Financial firms are not the only industry with CDD and EDD standards; they are meant for a wide range of industries. In order to avoid anti-money laundering (AML) fines and other penalties, such as license suspensions or revocations, industries must adhere to the rules. Continue reading to learn more about EDD check procedures and how they fit into the overall scheme of KYC compliance.
Difference between CDD and EDD
The primary distinction between EDD (Enhanced Due Diligence) and CDD(Customer Due Diligence) is that EDD is only applied to high-risk clients who need more investigation, whereas CDD is applied to all consumers.
It is necessary for regulated organizations to be aware of their business partners. Because of this, companies who want to comply with EDD and CDD regulations usually run KYC checks. Continuous monitoring, customer identification verification, and CDD are all included in KYC. In a similar vein, EDD is only one facet of CDD.
In order to facilitate high-risk transactions and during account opening, identity verification is usually required. A customer may only be subject to Simplified Customer Due Diligence if they are judged to be low risk. This implies that, without confirming the customer’s identity, the only prerequisite is to identify them.
What is Enhanced Due Diligence or EDD?
Enhanced Due Diligence or EDD is the process that must be used by businesses when transacting with the following entities or people:
- Any company operating in a nation listed as a high-risk third country Politically Exposed Persons (PEPs) or those in their immediate social circles, including family members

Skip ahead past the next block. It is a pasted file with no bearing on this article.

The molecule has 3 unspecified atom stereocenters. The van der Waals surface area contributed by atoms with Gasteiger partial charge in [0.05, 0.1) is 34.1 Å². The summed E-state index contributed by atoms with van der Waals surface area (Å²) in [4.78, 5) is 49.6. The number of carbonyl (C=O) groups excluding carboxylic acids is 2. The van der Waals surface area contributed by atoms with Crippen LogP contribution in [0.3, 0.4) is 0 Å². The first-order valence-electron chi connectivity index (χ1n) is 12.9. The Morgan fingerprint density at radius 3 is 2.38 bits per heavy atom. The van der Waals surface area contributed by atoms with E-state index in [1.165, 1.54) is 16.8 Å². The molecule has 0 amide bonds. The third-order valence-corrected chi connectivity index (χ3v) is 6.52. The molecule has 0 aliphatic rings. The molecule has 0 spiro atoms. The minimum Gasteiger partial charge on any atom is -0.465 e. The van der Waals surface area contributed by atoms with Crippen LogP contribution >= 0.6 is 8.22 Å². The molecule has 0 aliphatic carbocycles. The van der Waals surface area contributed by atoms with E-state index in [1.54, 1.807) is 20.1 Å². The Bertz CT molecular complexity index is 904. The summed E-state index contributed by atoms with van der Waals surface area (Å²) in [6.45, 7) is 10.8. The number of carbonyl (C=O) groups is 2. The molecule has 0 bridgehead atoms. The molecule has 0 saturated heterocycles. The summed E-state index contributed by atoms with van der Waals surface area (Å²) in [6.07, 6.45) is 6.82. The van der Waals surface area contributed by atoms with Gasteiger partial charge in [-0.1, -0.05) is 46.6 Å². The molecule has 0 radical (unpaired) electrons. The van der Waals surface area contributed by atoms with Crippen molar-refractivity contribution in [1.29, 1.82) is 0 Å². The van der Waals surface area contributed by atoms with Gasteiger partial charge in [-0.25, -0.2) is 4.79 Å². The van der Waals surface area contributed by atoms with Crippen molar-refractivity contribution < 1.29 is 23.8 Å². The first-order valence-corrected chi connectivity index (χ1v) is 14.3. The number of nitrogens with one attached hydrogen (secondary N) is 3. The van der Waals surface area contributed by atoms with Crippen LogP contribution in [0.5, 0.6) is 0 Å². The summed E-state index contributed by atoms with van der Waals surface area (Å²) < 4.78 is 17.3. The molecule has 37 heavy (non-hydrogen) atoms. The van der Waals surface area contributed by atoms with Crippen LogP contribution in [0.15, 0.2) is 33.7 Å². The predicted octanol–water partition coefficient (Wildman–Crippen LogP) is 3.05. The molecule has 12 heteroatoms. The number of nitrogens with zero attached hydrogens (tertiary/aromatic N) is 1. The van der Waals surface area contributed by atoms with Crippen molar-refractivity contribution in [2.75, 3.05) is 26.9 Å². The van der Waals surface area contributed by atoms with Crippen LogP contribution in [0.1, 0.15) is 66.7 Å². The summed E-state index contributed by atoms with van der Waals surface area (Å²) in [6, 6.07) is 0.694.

- Businesses in industries where money laundering is more likely, like gaming
- Shell companies are the ultimate beneficiaries
- Businesses that have been banned and financed terrorism
- Correspondent and private banking
What is a CDD?
The process that financial institutions, companies, and other organizations use to obtain information about their customers and clients in order to identify and mitigate risks like money laundering, financing terrorism, and other illicit activities is known as customer due diligence or CDD. In other words, CDD is Customer Due Diligence. However, given that it is an essential part of an organization’s risk management plan and mandated by laws and regulations like the Bank Secrecy Act and the Anti-Money Laundering Act, customer due diligence is vital.
Difference between CDD and EDD in Banking
Typically, a customer’s identity, financial activity, and commercial dealings are investigated and verified as part of the customer or Customer due diligence process. In order to spot any changes or warning signs that could point to a higher risk of illegal behavior, Customer due diligence also includes continuing observation of the customer’s actions.
EDD full form in Banking
In banking, EDD (Enhanced Due Diligence)is a crucial step in the KYC compliance procedure. It entails obtaining data to confirm consumers’ identities and determine the precise risk of money laundering that each one of them poses. The client is questioned for a lot more information during the EDD process than they are during the CDD process since this information may be utilized to reduce the risks.
The Financial Action Task Force (FATF) advises using a risk-based approach to EDD in banking, saying that “where the risk associated with the business relationship is higher, the amount and type of information obtained, and the extent to which this information is verified, must be increased.”
CDD full form in Banking
CDD stands for customer due diligence and it is a crucial component of risk management for your company. Since every consumer presents a distinct amount of risk, CDD is implemented using a risk-based strategy.
Every customer has a different potential risk level, therefore you should evaluate it and modify your due diligence strategy appropriately. Standard due diligence procedures, which call for you to locate and confirm customer names, are suitable for the majority of clients.